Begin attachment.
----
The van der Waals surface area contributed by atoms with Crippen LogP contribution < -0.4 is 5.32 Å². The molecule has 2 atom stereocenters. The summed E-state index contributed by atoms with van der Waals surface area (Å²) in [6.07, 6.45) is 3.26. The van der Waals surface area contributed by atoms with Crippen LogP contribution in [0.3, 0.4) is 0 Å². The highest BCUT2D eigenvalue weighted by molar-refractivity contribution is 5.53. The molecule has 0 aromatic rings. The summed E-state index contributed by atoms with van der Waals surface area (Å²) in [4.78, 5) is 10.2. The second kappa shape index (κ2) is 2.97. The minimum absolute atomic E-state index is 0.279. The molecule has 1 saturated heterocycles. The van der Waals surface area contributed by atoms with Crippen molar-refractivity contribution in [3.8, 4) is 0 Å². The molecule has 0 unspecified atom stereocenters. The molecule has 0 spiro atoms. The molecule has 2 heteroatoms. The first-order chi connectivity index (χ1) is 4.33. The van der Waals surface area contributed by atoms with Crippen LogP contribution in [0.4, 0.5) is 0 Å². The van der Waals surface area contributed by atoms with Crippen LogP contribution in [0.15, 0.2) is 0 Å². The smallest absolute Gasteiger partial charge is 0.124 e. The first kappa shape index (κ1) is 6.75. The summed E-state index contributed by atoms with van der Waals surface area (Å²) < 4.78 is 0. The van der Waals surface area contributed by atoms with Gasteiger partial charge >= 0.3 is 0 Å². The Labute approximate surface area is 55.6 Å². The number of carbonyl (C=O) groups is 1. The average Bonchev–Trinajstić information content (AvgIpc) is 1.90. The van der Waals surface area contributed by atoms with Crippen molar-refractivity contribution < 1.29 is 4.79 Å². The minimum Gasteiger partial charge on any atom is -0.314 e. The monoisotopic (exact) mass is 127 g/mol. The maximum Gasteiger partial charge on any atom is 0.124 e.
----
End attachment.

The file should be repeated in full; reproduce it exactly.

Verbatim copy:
The van der Waals surface area contributed by atoms with Crippen LogP contribution < -0.4 is 5.32 Å². The molecule has 2 atom stereocenters. The summed E-state index contributed by atoms with van der Waals surface area (Å²) in [6.07, 6.45) is 3.26. The van der Waals surface area contributed by atoms with Crippen LogP contribution in [0.3, 0.4) is 0 Å². The highest BCUT2D eigenvalue weighted by molar-refractivity contribution is 5.53. The molecule has 0 aromatic rings. The summed E-state index contributed by atoms with van der Waals surface area (Å²) in [4.78, 5) is 10.2. The second kappa shape index (κ2) is 2.97. The minimum absolute atomic E-state index is 0.279. The molecule has 1 saturated heterocycles. The van der Waals surface area contributed by atoms with Crippen molar-refractivity contribution in [3.8, 4) is 0 Å². The molecule has 0 unspecified atom stereocenters. The molecule has 0 spiro atoms. The molecule has 2 heteroatoms. The first-order chi connectivity index (χ1) is 4.33. The van der Waals surface area contributed by atoms with Crippen LogP contribution in [0.4, 0.5) is 0 Å². The van der Waals surface area contributed by atoms with Crippen LogP contribution in [0.15, 0.2) is 0 Å². The smallest absolute Gasteiger partial charge is 0.124 e. The first kappa shape index (κ1) is 6.75. The summed E-state index contributed by atoms with van der Waals surface area (Å²) < 4.78 is 0. The van der Waals surface area contributed by atoms with Gasteiger partial charge >= 0.3 is 0 Å². The Labute approximate surface area is 55.6 Å². The number of carbonyl (C=O) groups is 1. The average Bonchev–Trinajstić information content (AvgIpc) is 1.90. The van der Waals surface area contributed by atoms with Crippen molar-refractivity contribution < 1.29 is 4.79 Å². The minimum Gasteiger partial charge on any atom is -0.314 e. The monoisotopic (exact) mass is 127 g/mol. The maximum Gasteiger partial charge on any atom is 0.124 e.